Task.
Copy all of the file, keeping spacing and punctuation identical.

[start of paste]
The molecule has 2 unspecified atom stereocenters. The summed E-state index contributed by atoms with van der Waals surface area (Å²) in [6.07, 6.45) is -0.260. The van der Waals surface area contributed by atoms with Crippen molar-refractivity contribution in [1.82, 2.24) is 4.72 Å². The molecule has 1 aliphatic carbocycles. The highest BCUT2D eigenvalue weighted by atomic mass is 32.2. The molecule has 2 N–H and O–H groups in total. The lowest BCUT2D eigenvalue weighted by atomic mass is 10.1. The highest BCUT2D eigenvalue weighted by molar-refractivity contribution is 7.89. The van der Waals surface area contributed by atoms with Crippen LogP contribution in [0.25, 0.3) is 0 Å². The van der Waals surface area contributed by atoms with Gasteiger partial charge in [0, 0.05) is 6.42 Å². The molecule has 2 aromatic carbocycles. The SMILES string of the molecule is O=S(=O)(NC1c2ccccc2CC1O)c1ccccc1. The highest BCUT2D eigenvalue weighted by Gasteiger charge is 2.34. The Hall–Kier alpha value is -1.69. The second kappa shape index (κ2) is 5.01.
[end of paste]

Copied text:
The molecule has 2 unspecified atom stereocenters. The summed E-state index contributed by atoms with van der Waals surface area (Å²) in [6.07, 6.45) is -0.260. The van der Waals surface area contributed by atoms with Crippen molar-refractivity contribution in [1.82, 2.24) is 4.72 Å². The molecule has 1 aliphatic carbocycles. The highest BCUT2D eigenvalue weighted by atomic mass is 32.2. The molecule has 2 N–H and O–H groups in total. The lowest BCUT2D eigenvalue weighted by atomic mass is 10.1. The highest BCUT2D eigenvalue weighted by molar-refractivity contribution is 7.89. The van der Waals surface area contributed by atoms with Crippen LogP contribution in [0.25, 0.3) is 0 Å². The van der Waals surface area contributed by atoms with Gasteiger partial charge in [0, 0.05) is 6.42 Å². The molecule has 2 aromatic carbocycles. The SMILES string of the molecule is O=S(=O)(NC1c2ccccc2CC1O)c1ccccc1. The highest BCUT2D eigenvalue weighted by Gasteiger charge is 2.34. The Hall–Kier alpha value is -1.69. The second kappa shape index (κ2) is 5.01.